Unintentional weight loss is a common problem among community-dwelling older adults. Although a slight decline in body weight is considered a normal part of the aging process, clinically significant weight loss (>5% of usual body weight) has harmful consequences on functional status and quality of life, and is associated with excess mortality over a three- to twelve-month period. A variety of physical and psychological conditions, along with age-related changes, can lead to weight loss. In up to one-quarter of patients, there is no identifiable cause. A rational approach to clinical investigation of these patients can facilitate arriving at a diagnosis and minimize unnecessary diagnostic procedures.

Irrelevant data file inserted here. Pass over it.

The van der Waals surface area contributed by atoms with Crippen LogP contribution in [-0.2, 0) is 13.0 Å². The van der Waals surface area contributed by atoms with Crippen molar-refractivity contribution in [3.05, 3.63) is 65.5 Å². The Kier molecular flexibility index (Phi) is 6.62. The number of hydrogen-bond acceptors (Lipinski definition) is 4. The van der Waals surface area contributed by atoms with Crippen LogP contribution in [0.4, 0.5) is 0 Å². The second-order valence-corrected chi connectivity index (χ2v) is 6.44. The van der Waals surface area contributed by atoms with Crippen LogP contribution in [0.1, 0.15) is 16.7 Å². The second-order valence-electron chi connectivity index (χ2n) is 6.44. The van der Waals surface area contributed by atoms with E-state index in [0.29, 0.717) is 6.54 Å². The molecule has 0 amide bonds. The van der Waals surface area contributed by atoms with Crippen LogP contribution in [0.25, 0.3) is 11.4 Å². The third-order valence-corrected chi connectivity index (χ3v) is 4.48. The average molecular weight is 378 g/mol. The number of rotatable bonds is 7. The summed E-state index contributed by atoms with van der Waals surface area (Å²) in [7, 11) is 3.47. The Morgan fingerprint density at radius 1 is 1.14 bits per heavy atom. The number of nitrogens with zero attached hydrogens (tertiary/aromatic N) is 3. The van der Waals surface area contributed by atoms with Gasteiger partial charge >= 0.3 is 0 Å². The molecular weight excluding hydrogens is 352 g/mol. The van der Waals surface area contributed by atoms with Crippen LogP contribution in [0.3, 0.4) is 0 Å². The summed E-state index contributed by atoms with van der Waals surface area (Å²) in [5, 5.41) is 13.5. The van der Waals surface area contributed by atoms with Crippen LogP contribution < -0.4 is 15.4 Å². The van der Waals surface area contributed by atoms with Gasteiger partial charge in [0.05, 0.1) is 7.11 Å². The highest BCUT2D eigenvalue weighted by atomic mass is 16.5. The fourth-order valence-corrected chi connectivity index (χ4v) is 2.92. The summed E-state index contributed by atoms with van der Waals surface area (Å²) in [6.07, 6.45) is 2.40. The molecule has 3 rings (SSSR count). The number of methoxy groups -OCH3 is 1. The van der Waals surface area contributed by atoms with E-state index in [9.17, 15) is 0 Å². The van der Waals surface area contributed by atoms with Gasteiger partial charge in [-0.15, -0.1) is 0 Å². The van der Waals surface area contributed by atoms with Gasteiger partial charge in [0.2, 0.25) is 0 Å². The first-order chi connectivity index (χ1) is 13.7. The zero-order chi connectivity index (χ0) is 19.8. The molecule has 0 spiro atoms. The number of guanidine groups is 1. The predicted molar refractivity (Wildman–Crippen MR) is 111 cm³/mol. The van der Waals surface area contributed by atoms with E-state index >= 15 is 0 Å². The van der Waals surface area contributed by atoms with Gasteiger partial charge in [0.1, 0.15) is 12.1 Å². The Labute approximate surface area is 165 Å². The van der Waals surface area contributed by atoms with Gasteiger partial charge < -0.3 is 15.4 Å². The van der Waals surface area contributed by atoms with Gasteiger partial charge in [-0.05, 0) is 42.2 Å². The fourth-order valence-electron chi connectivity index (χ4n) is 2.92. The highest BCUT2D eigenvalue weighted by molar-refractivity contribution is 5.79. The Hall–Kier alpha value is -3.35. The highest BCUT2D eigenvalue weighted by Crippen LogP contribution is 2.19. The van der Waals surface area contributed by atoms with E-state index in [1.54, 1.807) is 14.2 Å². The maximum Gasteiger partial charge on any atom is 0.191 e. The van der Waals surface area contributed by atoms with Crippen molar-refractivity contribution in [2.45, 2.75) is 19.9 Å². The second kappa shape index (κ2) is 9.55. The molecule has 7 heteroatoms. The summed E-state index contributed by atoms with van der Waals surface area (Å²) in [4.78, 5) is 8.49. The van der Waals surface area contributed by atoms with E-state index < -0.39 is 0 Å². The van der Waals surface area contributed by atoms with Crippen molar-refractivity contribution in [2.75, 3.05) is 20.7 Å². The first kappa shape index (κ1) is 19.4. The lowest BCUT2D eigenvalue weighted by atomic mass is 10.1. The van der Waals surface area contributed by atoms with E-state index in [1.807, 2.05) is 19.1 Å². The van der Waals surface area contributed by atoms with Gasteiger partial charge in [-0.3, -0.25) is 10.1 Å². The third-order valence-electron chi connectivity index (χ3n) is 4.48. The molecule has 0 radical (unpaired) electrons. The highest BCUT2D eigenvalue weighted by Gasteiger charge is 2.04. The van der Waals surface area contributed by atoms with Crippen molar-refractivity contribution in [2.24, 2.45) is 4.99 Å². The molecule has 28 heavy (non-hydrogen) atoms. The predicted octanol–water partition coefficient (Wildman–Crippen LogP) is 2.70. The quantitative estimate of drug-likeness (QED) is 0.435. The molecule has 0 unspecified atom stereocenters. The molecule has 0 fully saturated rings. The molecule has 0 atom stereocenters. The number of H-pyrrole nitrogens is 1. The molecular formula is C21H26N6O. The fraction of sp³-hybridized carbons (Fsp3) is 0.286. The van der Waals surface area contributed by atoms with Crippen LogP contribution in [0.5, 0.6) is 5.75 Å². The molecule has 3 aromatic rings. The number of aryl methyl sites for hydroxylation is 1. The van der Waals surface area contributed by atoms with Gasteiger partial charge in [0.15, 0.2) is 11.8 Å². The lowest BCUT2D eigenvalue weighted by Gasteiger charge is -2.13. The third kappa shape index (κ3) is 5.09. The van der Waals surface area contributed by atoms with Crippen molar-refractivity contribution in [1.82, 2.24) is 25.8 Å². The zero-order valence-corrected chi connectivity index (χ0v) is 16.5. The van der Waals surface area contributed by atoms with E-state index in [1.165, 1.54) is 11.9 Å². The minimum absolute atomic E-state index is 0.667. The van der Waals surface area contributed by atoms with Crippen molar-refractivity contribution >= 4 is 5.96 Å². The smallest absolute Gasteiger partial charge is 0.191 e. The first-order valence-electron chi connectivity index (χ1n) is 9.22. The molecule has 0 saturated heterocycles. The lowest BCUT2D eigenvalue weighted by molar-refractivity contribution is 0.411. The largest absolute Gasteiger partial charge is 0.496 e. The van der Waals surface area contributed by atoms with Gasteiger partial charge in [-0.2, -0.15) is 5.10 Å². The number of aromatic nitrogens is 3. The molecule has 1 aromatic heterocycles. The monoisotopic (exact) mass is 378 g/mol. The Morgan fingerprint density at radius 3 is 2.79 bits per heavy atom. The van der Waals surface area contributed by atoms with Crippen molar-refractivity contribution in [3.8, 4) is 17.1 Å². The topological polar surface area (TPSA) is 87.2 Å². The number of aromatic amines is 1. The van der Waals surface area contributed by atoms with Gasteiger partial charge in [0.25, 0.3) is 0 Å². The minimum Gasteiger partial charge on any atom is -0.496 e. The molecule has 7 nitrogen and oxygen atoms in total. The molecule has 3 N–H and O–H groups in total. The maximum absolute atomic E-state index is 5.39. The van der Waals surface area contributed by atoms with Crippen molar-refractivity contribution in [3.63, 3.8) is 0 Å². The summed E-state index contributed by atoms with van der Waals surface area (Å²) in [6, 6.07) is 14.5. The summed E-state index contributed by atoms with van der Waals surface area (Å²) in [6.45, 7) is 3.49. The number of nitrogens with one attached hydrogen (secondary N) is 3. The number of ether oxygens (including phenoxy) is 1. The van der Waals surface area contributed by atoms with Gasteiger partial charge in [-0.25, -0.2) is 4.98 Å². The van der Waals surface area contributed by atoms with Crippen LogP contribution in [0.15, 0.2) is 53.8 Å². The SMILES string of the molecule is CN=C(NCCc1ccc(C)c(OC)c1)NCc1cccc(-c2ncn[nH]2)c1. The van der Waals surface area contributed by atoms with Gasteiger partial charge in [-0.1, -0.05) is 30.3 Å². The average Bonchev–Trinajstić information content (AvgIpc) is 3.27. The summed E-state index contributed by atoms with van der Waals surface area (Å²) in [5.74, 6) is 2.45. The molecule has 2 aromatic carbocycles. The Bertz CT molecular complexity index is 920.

Key words: weight loss, older adults, mortality, epidemiology, diagnosis.
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